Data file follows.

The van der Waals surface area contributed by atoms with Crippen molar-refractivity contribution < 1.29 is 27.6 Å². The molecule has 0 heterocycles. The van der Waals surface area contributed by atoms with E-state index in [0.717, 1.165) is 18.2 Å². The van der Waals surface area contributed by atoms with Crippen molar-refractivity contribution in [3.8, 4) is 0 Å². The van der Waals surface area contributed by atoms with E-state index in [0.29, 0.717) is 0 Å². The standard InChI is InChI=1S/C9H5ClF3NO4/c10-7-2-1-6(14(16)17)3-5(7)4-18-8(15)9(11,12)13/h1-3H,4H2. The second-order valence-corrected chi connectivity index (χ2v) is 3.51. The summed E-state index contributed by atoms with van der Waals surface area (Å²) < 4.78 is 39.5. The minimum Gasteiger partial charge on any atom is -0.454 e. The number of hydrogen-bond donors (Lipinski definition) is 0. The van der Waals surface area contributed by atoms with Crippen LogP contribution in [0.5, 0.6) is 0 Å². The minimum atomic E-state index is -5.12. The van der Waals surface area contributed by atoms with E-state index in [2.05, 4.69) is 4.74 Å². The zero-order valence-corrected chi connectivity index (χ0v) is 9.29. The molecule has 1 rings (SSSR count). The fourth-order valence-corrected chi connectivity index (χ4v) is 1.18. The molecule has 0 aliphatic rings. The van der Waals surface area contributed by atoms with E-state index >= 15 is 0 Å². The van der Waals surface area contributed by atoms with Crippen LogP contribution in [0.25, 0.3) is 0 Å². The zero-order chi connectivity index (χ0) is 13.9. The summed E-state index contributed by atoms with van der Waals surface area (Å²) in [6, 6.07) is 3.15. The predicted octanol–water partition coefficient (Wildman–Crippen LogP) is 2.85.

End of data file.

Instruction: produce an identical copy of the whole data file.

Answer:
The van der Waals surface area contributed by atoms with Crippen molar-refractivity contribution < 1.29 is 27.6 Å². The molecule has 0 heterocycles. The van der Waals surface area contributed by atoms with E-state index in [0.717, 1.165) is 18.2 Å². The van der Waals surface area contributed by atoms with Crippen molar-refractivity contribution in [3.8, 4) is 0 Å². The van der Waals surface area contributed by atoms with E-state index in [0.29, 0.717) is 0 Å². The standard InChI is InChI=1S/C9H5ClF3NO4/c10-7-2-1-6(14(16)17)3-5(7)4-18-8(15)9(11,12)13/h1-3H,4H2. The second-order valence-corrected chi connectivity index (χ2v) is 3.51. The summed E-state index contributed by atoms with van der Waals surface area (Å²) < 4.78 is 39.5. The minimum Gasteiger partial charge on any atom is -0.454 e. The number of hydrogen-bond donors (Lipinski definition) is 0. The van der Waals surface area contributed by atoms with Crippen LogP contribution in [0.5, 0.6) is 0 Å². The minimum atomic E-state index is -5.12. The van der Waals surface area contributed by atoms with E-state index in [2.05, 4.69) is 4.74 Å². The zero-order valence-corrected chi connectivity index (χ0v) is 9.29. The molecule has 1 rings (SSSR count). The fourth-order valence-corrected chi connectivity index (χ4v) is 1.18. The molecule has 0 aliphatic rings. The van der Waals surface area contributed by atoms with E-state index >= 15 is 0 Å². The van der Waals surface area contributed by atoms with Crippen LogP contribution in [0.25, 0.3) is 0 Å². The zero-order chi connectivity index (χ0) is 13.9. The summed E-state index contributed by atoms with van der Waals surface area (Å²) in [6, 6.07) is 3.15. The predicted octanol–water partition coefficient (Wildman–Crippen LogP) is 2.85.